Do pH changes in the leaf apoplast contribute to rapid inhibition of leaf elongation rate by water stress? Comparison of stress responses induced by polyethylene glycol and down-regulation of root hydraulic conductivity

Authors

  • CHRISTINA EHLERT,

    1. Laboratoire d'Ecophysiologie des Plantes sous Stress Environnementaux, UMR759 INRA/Montpellier SupAgro, 2, place Viala, 34060 Montpellier, France
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    • Current address: European Food Safety Authority (EFSA), Largo N. Palli 5/a, 43121 Parma, Italy.

  • CLAUDE PLASSARD,

    1. Ecologie Fonctionnelle & Biogéochimie des Sols, UMR1222 INRA/IRD/Montpellier SupAgro, 2, place Viala, 34060 Montpellier, France
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  • SARAH JANE COOKSON,

    1. Ecophysiologie et Génomique Fonctionnelle de la Vigne, UMR1287 Institut des Sciences de la Vigne et du Vin, 210 Chemin de Leysotte, CS 50008, 33883 Villenave d'Ornon, France
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  • FRANÇOIS TARDIEU,

    1. Laboratoire d'Ecophysiologie des Plantes sous Stress Environnementaux, UMR759 INRA/Montpellier SupAgro, 2, place Viala, 34060 Montpellier, France
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  • THIERRY SIMONNEAU

    Corresponding author
    1. Laboratoire d'Ecophysiologie des Plantes sous Stress Environnementaux, UMR759 INRA/Montpellier SupAgro, 2, place Viala, 34060 Montpellier, France
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  • This work was supported by a doctoral fellowship from INRA to C.E., and grant ANR-05-GPLA-034-02 from the French Agence Nationale de la Recherche to F.T. and T.S.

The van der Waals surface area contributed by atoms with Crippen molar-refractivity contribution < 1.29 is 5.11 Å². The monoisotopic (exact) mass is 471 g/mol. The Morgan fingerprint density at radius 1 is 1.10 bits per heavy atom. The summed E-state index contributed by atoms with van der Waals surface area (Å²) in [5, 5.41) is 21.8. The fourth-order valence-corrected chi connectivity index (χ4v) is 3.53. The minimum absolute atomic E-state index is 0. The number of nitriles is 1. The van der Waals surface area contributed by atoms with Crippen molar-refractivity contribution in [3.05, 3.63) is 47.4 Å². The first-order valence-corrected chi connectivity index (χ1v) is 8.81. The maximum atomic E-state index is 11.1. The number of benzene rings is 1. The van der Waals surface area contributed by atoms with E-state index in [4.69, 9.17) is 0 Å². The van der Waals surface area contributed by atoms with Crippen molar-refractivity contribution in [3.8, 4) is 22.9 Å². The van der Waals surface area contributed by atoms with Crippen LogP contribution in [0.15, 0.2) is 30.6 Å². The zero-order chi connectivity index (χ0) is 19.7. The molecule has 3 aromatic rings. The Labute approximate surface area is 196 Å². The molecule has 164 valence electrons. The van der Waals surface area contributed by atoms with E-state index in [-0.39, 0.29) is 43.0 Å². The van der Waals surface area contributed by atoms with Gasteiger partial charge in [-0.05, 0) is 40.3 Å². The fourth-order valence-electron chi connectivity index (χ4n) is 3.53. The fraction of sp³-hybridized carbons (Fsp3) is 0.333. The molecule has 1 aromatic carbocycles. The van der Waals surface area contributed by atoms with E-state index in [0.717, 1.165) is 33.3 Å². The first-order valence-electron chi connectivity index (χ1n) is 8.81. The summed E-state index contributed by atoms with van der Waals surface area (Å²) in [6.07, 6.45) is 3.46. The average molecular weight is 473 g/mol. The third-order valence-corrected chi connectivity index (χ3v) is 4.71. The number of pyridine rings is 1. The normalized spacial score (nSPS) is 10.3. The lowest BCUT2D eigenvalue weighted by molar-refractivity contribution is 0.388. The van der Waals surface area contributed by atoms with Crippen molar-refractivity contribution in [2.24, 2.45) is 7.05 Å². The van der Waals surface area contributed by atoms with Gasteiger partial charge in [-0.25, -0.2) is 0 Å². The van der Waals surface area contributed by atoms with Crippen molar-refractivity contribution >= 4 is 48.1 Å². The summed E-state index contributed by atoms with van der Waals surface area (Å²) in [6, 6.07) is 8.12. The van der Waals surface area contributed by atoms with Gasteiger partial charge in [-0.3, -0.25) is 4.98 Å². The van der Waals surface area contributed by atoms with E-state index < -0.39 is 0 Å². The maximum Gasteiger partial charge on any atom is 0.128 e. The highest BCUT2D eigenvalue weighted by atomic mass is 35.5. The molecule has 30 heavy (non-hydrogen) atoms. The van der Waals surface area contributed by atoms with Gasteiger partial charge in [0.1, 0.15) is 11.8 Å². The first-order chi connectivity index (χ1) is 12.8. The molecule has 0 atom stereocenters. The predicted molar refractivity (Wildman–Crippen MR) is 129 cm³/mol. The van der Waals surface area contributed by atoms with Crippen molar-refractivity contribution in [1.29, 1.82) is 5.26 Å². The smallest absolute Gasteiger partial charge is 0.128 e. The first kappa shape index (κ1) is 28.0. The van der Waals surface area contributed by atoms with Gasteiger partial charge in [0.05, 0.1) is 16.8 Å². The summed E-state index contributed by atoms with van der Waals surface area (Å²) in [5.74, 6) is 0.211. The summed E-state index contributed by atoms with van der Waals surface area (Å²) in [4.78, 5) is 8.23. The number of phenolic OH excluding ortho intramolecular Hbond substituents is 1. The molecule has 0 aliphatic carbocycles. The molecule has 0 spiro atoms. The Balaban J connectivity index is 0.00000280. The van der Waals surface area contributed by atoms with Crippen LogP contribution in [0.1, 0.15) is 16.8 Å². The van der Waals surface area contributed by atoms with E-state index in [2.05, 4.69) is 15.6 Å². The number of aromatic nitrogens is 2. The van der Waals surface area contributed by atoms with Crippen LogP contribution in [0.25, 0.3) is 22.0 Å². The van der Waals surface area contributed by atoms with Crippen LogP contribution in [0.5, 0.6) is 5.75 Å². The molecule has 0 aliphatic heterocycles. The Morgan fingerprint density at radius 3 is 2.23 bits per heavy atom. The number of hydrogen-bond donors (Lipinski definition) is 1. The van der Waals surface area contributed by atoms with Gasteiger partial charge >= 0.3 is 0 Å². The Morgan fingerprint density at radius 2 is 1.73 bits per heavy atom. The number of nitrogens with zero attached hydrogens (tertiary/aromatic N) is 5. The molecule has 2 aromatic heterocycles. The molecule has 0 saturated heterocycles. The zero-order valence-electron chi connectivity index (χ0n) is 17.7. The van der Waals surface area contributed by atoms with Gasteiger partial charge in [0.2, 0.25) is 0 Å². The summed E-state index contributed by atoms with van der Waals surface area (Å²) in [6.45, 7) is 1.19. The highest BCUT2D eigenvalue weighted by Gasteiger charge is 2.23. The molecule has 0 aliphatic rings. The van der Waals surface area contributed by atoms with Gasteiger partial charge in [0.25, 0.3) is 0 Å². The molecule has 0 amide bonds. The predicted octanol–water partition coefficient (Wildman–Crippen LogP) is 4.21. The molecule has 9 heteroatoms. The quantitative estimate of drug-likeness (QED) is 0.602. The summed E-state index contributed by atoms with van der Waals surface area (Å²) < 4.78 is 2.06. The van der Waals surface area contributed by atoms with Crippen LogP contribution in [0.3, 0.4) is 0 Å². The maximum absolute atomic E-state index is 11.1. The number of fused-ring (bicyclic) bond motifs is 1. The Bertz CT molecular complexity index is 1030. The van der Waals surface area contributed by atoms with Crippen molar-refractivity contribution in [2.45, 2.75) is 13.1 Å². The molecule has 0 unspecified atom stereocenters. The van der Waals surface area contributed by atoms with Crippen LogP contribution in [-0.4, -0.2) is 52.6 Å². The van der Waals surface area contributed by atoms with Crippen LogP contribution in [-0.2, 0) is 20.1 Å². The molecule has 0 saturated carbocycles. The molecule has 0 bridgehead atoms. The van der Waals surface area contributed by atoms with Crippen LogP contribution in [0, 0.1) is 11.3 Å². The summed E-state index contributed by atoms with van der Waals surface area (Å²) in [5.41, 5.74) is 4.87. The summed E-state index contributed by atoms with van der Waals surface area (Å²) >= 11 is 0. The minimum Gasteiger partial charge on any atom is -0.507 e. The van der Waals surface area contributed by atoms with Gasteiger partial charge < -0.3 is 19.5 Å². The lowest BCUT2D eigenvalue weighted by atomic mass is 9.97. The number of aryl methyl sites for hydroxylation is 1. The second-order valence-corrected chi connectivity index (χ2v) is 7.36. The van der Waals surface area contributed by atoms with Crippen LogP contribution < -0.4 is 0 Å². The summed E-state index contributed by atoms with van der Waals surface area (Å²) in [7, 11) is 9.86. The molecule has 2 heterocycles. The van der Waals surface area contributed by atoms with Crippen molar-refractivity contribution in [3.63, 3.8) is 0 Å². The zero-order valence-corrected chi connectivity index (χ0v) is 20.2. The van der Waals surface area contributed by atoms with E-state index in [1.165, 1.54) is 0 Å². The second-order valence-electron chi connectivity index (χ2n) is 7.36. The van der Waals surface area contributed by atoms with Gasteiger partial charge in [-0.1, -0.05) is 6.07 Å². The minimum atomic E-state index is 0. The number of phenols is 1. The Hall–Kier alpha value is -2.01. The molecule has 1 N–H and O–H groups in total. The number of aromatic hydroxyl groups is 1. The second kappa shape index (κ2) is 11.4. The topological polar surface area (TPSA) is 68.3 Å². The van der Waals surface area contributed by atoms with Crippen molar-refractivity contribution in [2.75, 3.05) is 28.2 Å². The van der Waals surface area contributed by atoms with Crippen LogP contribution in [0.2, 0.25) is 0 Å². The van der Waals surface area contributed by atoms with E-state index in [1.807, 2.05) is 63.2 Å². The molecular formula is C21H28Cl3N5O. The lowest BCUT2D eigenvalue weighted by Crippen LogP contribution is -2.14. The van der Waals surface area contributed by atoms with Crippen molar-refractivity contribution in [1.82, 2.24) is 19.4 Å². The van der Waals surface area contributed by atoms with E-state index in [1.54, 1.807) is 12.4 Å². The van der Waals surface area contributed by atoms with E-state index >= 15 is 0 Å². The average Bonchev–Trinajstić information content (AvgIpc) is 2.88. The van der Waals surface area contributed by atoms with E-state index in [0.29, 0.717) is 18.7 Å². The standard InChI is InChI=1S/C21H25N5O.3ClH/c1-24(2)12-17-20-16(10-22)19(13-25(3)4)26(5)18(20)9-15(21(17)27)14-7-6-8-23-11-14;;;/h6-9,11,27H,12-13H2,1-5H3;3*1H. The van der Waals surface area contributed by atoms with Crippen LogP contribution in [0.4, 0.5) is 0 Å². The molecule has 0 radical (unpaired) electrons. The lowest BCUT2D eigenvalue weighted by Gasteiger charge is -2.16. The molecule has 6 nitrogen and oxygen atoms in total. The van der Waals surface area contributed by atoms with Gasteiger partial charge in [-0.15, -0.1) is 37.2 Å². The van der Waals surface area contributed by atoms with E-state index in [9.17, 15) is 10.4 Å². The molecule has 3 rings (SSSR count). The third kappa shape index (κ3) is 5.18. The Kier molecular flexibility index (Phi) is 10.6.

T. Simonneau. Fax: +33 4 67 52 21 16; e-mail: thierry.simonneau@supagro.inra.fr

ABSTRACT

We have dissected the influences of apoplastic pH and cell turgor on short-term responses of leaf growth to plant water status, by using a combination of a double-barrelled pH-selective microelectrodes and a cell pressure probe. These techniques were used, together with continuous measurements of leaf elongation rate (LER), in the (hidden) elongating zone of the leaves of intact maize plants while exposing roots to various treatments. Polyethylene glycol (PEG) reduced water availability to roots, while acid load and anoxia decreased root hydraulic conductivity. During the first 30 min, acid load and anoxia induced moderate reductions in leaf growth and turgor, with no effect on leaf apoplastic pH. PEG stopped leaf growth, while turgor was only partially reduced. Rapid alkalinization of the apoplast, from pH 4.9 ± 0.3 to pH 5.8 ± 0.2 within 30 min, may have participated to this rapid growth reduction. After 60 min, leaf growth inhibition correlated well with turgor reduction across all treatments, supporting a growth limitation by hydraulics. We conclude that apoplastic alkalinization may transiently impair the control of leaf growth by cell turgor upon abrupt water stress, whereas direct hydraulic control of growth predominates under moderate conditions and after a 30–60 min delay following imposition of water stress.

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